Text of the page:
Studies show that major FOSS projects have fewer defects per lines of code than proprietary software. Free and open source projects follow slightly different protocols than their proprietary counterparts. You can apply some of these processes in your team to your benefit, even if you’re developing proprietary software.
Proprietary development shops can learn a few things from successful open source projects. Empirical evidence from these studies suggests that FOSS projects tend to have fewer defects per lines of code than does proprietary software, but why? Licensing alone won’t get you quality. Exemplary software quality comes from good engineering and from removing obstacles that prevent developers from doing their best work.
This is not to say that open source development is a guarantee of code quality. SourceForge, Google Project Hosting, GitHub, and other open source hosting sites are littered with projects that have lousy code. Josh Berkus, a core PostgreSQL contributor who’s done time on proprietary projects, says, “Nothing is true across the board. You can’t say proprietary software is always lower quality. There’s some really schlocky open source software out there, and some really tightly-written proprietary code.”
“It all depends on the ‘proprietary software,’” adds Greg Kroah-Hartman, Linux kernel developer and maintainer for the linux-stable branch. “What about the software that runs the Space Shuttle?” Kroah-Hartman says. “That’s proprietary, and it has the least number of defects-per-lines of anything else known at this point in time.”
However, the cream of the crop in open source tends to have fewer defects per line of code when compared to proprietary software. In its “How Open Source and Commercial Software Compare,” series in 2003, Reasoning looked at several projects, including the Linux kernel’s TCP/IP stack, Apache HTTP Server, the Tomcat Application Server, and MySQL. The code analysis tool provider found that “an active, mature open source project may have fewer defects than a similar commercial project.”(PDF)
Reasoning performed automated software inspection to find typical code errors that can cause application crashes, data corruption, or security vulnerabilities. For example, they looked for memory leaks, null pointer dereferences, bad deallocations, out of bounds array accesses, and uninitialized variables. This isn’t a full analysis — code that does well in Reasoning’s methodology may still have a less-than-stellar user interface or may lack features when compared to a proprietary application — but it does give insight into a significant aspect of code quality.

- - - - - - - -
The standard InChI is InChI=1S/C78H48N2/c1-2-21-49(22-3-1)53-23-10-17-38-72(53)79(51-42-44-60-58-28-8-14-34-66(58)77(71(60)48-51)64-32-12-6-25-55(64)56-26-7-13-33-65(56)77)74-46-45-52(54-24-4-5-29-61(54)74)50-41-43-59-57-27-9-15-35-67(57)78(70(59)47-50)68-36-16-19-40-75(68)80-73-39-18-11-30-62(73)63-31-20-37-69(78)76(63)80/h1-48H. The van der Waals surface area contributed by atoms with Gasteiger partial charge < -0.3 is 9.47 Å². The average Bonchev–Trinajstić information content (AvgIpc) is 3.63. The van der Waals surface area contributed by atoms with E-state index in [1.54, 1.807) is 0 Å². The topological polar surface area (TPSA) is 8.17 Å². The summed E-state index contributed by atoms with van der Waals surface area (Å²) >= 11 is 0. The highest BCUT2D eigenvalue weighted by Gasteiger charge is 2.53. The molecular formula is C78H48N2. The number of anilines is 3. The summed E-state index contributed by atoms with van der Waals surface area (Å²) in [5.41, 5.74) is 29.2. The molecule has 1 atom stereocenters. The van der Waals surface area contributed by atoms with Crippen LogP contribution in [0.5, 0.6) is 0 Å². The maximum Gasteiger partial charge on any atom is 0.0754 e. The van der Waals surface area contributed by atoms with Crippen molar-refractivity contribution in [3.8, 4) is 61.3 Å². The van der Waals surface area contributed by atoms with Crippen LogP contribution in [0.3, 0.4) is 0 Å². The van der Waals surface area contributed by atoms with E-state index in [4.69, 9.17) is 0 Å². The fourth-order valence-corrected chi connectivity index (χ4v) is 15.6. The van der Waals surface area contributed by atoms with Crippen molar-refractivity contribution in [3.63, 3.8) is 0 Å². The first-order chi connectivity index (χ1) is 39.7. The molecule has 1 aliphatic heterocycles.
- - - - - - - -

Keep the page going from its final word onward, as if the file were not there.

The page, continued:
As a baseline, Reasoning found an “average defect density” in 200 customer projects totaling more than 35 million lines of code of 0.57 defects per 1,000 Lines of Code (KLOC). When looking at MySQL 4.0.16, for example, Reasoning found only 0.09 defects per KLOC when compared to commercial database components with between one and five years in the field. The Linux kernel’s TCP/IP stack had a defect density of 0.013 per KLOC, the lowest defect rate when compared to commercial UNIX stacks and embedded networking operating systems. Similar results were demonstrated by Coverity in its 2008 and 2009 open source reports.
Clearly, there’s a few things that open source projects get right. Some of them can be emulated by any development process. Here’s how they might help your company’s development and QA teams.
The Unfair Advantage of Unpaid Staff
At first glance, a project that depends in part or in whole on contributors who are not paid to focus on the project would be at a disadvantage. After all, in a commercially motivated project with a dedicated development staff, the company can expect developers to show up and direct development, rather than depending on the whims of a community that may have other professional priorities.